Average price of 1kg of tomato increased year-on-year by 9% and month-on-month by 9.5% to N303.51 in May 2021 from N277.26 in April 2021. The NBS report also said that the average price of 1kg of rice (imported high quality sold loose) increased year-on-year by 17.5% and month-on-month by 0.65% to N544.09 in May 2021 from N540.58 in April 2021.

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Similarly, it said that the average price of 1kg of yam tuber increased year-on-year by 13.96% and month-on-month by 6.80% to N269.98 in May 2021 from N252.80 in April 2021.

The effects of these changes are there for the world to see. In 2018, Nigeria overtook India as the country with the largest number of people living in extreme poverty. According to findings by the Brookings Institute, half of Nigeria’s population, an estimated 87 million people, live on less than $1.90 a day. That much has not changed since, cannot be unconnected to the stagnant economic growth occasioned by fluctuating inflation which has remained in double-digit.

Despite being the largest oil producer in Africa, Nigeria has failed to translate its resource wealth into good living standards. President Muhammadu Buhari had in his Democracy Day 2021 speech, claimed his government has lifted 10.5 million Nigerians out of poverty in the last two years. “Our overall economic target of lifting 100 million Nigerians out of poverty in 10 years is our goal notwithstanding COVID-19. In the last two years we lifted 10.5 million people out of poverty – farmers, small-scale traders, artisans, market women and the like.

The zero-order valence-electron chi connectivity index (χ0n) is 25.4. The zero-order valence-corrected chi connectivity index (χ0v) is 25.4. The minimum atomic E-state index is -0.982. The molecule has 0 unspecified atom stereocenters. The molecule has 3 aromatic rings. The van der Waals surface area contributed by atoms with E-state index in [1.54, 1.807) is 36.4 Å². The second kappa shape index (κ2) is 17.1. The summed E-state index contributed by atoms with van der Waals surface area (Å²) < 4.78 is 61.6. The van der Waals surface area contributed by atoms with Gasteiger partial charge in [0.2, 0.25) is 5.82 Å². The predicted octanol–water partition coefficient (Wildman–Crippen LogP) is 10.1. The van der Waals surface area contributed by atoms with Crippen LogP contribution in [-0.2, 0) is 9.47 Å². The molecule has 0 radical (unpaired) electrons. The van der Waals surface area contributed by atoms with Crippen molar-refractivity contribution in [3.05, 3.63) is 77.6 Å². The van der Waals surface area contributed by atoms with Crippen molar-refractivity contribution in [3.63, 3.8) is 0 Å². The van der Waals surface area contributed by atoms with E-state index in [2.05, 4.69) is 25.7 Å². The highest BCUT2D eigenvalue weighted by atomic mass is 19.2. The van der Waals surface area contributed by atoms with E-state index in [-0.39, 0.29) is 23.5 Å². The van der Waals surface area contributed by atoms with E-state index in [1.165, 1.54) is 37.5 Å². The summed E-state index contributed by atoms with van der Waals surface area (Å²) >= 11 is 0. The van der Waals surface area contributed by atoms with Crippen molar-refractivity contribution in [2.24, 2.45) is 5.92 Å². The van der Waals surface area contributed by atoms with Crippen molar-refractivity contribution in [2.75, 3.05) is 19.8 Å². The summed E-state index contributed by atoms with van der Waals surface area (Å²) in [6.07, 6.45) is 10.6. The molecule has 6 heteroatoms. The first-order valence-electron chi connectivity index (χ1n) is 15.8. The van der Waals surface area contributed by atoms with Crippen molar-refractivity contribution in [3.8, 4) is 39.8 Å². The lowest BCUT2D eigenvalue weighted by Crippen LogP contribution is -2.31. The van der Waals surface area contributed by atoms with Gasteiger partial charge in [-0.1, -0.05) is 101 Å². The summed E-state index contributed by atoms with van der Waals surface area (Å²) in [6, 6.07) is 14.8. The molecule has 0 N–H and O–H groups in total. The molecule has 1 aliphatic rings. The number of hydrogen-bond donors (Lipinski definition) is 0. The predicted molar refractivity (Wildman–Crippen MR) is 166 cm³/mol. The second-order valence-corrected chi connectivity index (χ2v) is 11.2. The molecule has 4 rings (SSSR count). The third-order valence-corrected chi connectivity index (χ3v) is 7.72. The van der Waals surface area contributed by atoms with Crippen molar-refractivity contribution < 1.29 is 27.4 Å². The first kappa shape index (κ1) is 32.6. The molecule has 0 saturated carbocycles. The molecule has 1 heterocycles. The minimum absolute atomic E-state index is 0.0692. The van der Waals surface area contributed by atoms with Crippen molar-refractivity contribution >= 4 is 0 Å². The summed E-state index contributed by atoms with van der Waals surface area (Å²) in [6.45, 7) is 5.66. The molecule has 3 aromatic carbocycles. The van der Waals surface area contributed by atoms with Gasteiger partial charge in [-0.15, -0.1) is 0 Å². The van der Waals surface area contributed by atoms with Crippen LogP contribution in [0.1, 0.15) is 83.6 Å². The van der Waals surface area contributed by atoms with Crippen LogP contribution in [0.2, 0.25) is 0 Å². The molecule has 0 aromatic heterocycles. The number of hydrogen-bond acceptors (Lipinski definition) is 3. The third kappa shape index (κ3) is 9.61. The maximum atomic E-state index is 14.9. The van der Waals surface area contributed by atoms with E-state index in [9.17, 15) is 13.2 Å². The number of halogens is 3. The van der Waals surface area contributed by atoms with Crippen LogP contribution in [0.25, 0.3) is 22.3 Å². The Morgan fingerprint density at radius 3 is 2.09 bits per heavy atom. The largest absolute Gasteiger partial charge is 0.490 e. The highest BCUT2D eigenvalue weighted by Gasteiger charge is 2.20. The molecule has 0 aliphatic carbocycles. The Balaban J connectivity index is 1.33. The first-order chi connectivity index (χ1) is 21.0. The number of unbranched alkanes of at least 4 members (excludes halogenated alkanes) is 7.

Continuing, the president said, “I am very convinced that this 100 million target can be met and this informed the development of a National Poverty Reduction with Growth Strategy. The specific details of this accelerated strategy will be unveiled shortly.”

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Interestingly, the government’s claim does not reflect findings from the street. The number of Nigerians living in extreme poverty according to the World Poverty Clock has increased slightly to 86.8 million, representing 41% of the nation’s estimated 209 million population. The World Poverty Clock data shows that within the two-year period referenced by President Buhari, at least 10 million Nigerians slipped into extreme poverty.

On Tuesday June 22, 2021, President Buhari again inaugurated what he called a Steering Committee of the National Poverty Reduction with Growth Strategy, chaired by Vice-President Yemi Osinbajo. He said this reiterated his commitment to lifting 100 million Nigerians out of poverty in 10 years, with a well-researched framework for implementation and funding.

Something that the president did not recognise is that by establishing this Committee on Poverty, he’s admitted that millions of Nigerians have been living in poverty under his watch for six years and counting; a failure on his 2015 election campaign to better their lives.